Supt. Mark Johnson’s Empty “Authority”

On July 2nd, State Superintendent Mark Johnson sent the following letter to upper level leaders at DPI.


Alex Granados of recently released a report on Johnson’s letter.

With the 8 June 2018 North Carolina Supreme Court ruling upholding the constitutionality of Session Law 2016-126, I am now exercising my authority under that Act to manage administrative and supervisory personnel of the Department. Accordingly, I am changing your position appointment from “dual report” to reporting [only to the Superintendent directly] or [to the Superintendent through the Deputy State Superintendent]. The change in your appointment is effective immediately,” Johnson wrote (

It should not be forgotten that literally the week before this letter was sent, Johnson had his HR department deliver pink slips to over 40 DPI staff members whose jobs were compromised by the very same people who gave Johnson his “authority.”

Earlier today, a brave person working at DPI shared a perspective of what it is like inside the very place where Johnson has “authority.” It is found as a comment to a previous post on this blog –

We’re told ‘shh, be quiet; this is a sensitive time’ for all our colleagues who were laid off, when in reality there should be a loud leader fighting for his folks every step of the way, even if the jobs could not be saved. You see, that’s how the damage really occurs here in our agency — not by vocal or visible action of those who ultimately have to answer to their supervisor every day, month and year, but by the SILENCE and joint inaction of the only ones in the agency who AREN’T supervised. The superintendent has no official boss and writes no annual work plan like the rest of us; instead, he gets a four-year ride and won’t have a whiff of accountability for another two and half years, long after the damage has been done. Meanwhile, scores of good people continue to walk out the door, either voluntarily or involuntarily, and the Public Schools of North Carolina will continue to suffer for it.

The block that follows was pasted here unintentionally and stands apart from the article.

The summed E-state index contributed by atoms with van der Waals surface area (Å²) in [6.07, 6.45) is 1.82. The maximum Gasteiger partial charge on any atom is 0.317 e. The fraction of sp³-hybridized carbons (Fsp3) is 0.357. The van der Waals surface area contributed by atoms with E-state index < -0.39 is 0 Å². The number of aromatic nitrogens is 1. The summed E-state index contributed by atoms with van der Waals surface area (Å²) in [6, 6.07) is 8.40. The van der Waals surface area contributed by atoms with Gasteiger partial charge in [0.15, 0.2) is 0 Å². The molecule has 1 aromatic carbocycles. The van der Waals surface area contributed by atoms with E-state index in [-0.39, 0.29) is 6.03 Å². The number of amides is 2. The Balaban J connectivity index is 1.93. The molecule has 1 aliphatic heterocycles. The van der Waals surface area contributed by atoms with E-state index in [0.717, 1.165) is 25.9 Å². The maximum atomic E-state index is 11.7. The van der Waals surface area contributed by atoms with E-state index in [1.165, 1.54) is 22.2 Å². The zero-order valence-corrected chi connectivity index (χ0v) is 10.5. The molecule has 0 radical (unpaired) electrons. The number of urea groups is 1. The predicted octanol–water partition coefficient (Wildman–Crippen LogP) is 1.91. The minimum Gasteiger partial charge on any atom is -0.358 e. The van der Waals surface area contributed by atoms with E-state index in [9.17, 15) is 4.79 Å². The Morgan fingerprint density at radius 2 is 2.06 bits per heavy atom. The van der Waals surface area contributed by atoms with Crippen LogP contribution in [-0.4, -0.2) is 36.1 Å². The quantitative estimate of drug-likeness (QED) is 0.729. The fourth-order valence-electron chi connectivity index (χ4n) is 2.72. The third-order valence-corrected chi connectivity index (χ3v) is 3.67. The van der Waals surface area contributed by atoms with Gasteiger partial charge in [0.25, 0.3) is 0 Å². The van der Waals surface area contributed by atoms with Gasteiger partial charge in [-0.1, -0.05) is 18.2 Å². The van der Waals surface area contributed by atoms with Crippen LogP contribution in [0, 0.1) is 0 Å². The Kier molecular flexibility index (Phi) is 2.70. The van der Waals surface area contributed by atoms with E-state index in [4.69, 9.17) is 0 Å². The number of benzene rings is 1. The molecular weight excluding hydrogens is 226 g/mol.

Johnson’s authority is maintained by his “SILENCE and inaction.”

It would be interesting if a viable and wide-spread poll could be carried out over the entire state that would measure the public’s approval of Johnson’s job. It would also probably be even more damning if that poll was given only to public school teachers.

Consider this – a corporate attorney who taught for two school years through a program that historically does not place many long term teachers into the public schools, who did not complete a full term as a school board member and has never had a child in the public schools was elected in the most contentious election year in recent memory to become state superintendent. After he was elected and before he took office, he was granted more power as a state superintendent by a gerrymandered legislature in a special session that was thought to be called to repeal HB2. He then spent the first sixteen months of his term “embroiled” in a legal battle with the state board of education that is controlled by the same political party and literally has been a non-public figure while a budget that expands vouchers, keeps charter schools from being regulated, lowers per pupil expenditures for traditional public schools, and cuts the budget for the very department he is supposed to run.

All on the taxpayers’ dime.

And he is now exercising his empty authority.

If a principal ran a school in this fashion, the negativity would blot out the sun. If a teacher facilitated a class in this manner, student achievement would be stifled.

Voting out Mark Johnson’s enablers in November would go a long way into restoring integrity as an ingredient in the way we are treating those who directly support our public schools.